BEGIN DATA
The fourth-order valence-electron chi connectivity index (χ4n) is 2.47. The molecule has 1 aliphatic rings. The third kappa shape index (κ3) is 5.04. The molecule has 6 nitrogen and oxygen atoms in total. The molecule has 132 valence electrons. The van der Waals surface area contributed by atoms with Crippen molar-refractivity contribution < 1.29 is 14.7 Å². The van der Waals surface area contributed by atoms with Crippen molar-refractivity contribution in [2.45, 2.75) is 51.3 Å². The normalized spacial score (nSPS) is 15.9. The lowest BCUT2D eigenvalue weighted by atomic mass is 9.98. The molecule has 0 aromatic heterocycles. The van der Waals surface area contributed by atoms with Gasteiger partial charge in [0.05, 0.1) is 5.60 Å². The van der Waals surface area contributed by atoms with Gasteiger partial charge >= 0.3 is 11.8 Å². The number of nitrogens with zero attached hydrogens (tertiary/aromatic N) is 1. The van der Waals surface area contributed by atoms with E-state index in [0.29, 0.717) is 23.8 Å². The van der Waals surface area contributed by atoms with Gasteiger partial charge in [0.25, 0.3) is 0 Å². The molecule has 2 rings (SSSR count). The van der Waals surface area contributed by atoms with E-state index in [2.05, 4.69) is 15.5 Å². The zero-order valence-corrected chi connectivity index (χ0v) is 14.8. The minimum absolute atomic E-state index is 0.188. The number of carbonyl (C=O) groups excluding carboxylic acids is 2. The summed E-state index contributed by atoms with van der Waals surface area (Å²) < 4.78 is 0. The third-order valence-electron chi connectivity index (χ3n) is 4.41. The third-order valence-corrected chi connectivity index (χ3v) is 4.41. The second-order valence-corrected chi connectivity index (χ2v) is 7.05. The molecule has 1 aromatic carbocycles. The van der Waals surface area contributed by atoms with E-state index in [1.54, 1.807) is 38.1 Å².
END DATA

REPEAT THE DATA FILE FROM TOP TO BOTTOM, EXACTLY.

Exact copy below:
The fourth-order valence-electron chi connectivity index (χ4n) is 2.47. The molecule has 1 aliphatic rings. The third kappa shape index (κ3) is 5.04. The molecule has 6 nitrogen and oxygen atoms in total. The molecule has 132 valence electrons. The van der Waals surface area contributed by atoms with Crippen molar-refractivity contribution < 1.29 is 14.7 Å². The van der Waals surface area contributed by atoms with Crippen molar-refractivity contribution in [2.45, 2.75) is 51.3 Å². The normalized spacial score (nSPS) is 15.9. The lowest BCUT2D eigenvalue weighted by atomic mass is 9.98. The molecule has 0 aromatic heterocycles. The van der Waals surface area contributed by atoms with Gasteiger partial charge in [0.05, 0.1) is 5.60 Å². The van der Waals surface area contributed by atoms with Gasteiger partial charge >= 0.3 is 11.8 Å². The number of nitrogens with zero attached hydrogens (tertiary/aromatic N) is 1. The van der Waals surface area contributed by atoms with E-state index in [0.29, 0.717) is 23.8 Å². The van der Waals surface area contributed by atoms with Gasteiger partial charge in [0.25, 0.3) is 0 Å². The molecule has 2 rings (SSSR count). The van der Waals surface area contributed by atoms with E-state index in [2.05, 4.69) is 15.5 Å². The zero-order valence-corrected chi connectivity index (χ0v) is 14.8. The minimum absolute atomic E-state index is 0.188. The number of carbonyl (C=O) groups excluding carboxylic acids is 2. The summed E-state index contributed by atoms with van der Waals surface area (Å²) < 4.78 is 0. The third-order valence-electron chi connectivity index (χ3n) is 4.41. The third-order valence-corrected chi connectivity index (χ3v) is 4.41. The second-order valence-corrected chi connectivity index (χ2v) is 7.05. The molecule has 1 aromatic carbocycles. The van der Waals surface area contributed by atoms with E-state index in [1.54, 1.807) is 38.1 Å².